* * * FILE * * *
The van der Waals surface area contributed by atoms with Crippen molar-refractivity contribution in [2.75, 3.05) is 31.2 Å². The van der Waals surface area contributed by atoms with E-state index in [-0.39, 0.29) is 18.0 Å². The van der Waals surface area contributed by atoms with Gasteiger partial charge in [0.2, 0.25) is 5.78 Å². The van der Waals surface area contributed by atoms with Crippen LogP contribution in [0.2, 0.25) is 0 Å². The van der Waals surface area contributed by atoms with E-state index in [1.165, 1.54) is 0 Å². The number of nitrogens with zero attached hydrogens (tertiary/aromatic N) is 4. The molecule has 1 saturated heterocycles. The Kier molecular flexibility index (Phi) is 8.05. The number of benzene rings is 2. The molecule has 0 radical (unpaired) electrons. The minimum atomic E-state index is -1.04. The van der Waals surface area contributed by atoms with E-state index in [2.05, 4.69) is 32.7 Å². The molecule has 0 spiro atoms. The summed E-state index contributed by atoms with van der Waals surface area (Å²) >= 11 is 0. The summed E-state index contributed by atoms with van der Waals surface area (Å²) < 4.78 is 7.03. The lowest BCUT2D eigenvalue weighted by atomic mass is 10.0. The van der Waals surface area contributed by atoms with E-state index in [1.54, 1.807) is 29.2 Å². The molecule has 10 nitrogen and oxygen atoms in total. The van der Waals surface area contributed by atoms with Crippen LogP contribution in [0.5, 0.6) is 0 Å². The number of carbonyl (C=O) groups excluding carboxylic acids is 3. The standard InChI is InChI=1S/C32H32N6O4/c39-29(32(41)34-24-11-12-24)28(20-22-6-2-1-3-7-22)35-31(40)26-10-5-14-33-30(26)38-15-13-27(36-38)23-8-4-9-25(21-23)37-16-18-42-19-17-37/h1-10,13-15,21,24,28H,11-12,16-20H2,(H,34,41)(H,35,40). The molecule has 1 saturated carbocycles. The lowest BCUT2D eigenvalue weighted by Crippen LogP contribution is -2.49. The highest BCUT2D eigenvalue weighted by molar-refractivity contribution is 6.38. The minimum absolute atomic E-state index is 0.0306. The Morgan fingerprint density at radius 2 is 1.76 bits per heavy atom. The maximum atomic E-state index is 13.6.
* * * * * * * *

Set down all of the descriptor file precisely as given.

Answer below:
The van der Waals surface area contributed by atoms with Crippen molar-refractivity contribution in [2.75, 3.05) is 31.2 Å². The van der Waals surface area contributed by atoms with E-state index in [-0.39, 0.29) is 18.0 Å². The van der Waals surface area contributed by atoms with Gasteiger partial charge in [0.2, 0.25) is 5.78 Å². The van der Waals surface area contributed by atoms with Crippen LogP contribution in [0.2, 0.25) is 0 Å². The van der Waals surface area contributed by atoms with E-state index in [1.165, 1.54) is 0 Å². The number of nitrogens with zero attached hydrogens (tertiary/aromatic N) is 4. The molecule has 1 saturated heterocycles. The Kier molecular flexibility index (Phi) is 8.05. The number of benzene rings is 2. The molecule has 0 radical (unpaired) electrons. The minimum atomic E-state index is -1.04. The van der Waals surface area contributed by atoms with E-state index in [2.05, 4.69) is 32.7 Å². The molecule has 0 spiro atoms. The summed E-state index contributed by atoms with van der Waals surface area (Å²) >= 11 is 0. The summed E-state index contributed by atoms with van der Waals surface area (Å²) < 4.78 is 7.03. The lowest BCUT2D eigenvalue weighted by atomic mass is 10.0. The van der Waals surface area contributed by atoms with E-state index in [1.54, 1.807) is 29.2 Å². The molecule has 10 nitrogen and oxygen atoms in total. The van der Waals surface area contributed by atoms with Crippen LogP contribution in [0.5, 0.6) is 0 Å². The number of carbonyl (C=O) groups excluding carboxylic acids is 3. The standard InChI is InChI=1S/C32H32N6O4/c39-29(32(41)34-24-11-12-24)28(20-22-6-2-1-3-7-22)35-31(40)26-10-5-14-33-30(26)38-15-13-27(36-38)23-8-4-9-25(21-23)37-16-18-42-19-17-37/h1-10,13-15,21,24,28H,11-12,16-20H2,(H,34,41)(H,35,40). The molecule has 1 saturated carbocycles. The lowest BCUT2D eigenvalue weighted by Crippen LogP contribution is -2.49. The highest BCUT2D eigenvalue weighted by molar-refractivity contribution is 6.38. The minimum absolute atomic E-state index is 0.0306. The Morgan fingerprint density at radius 2 is 1.76 bits per heavy atom. The maximum atomic E-state index is 13.6.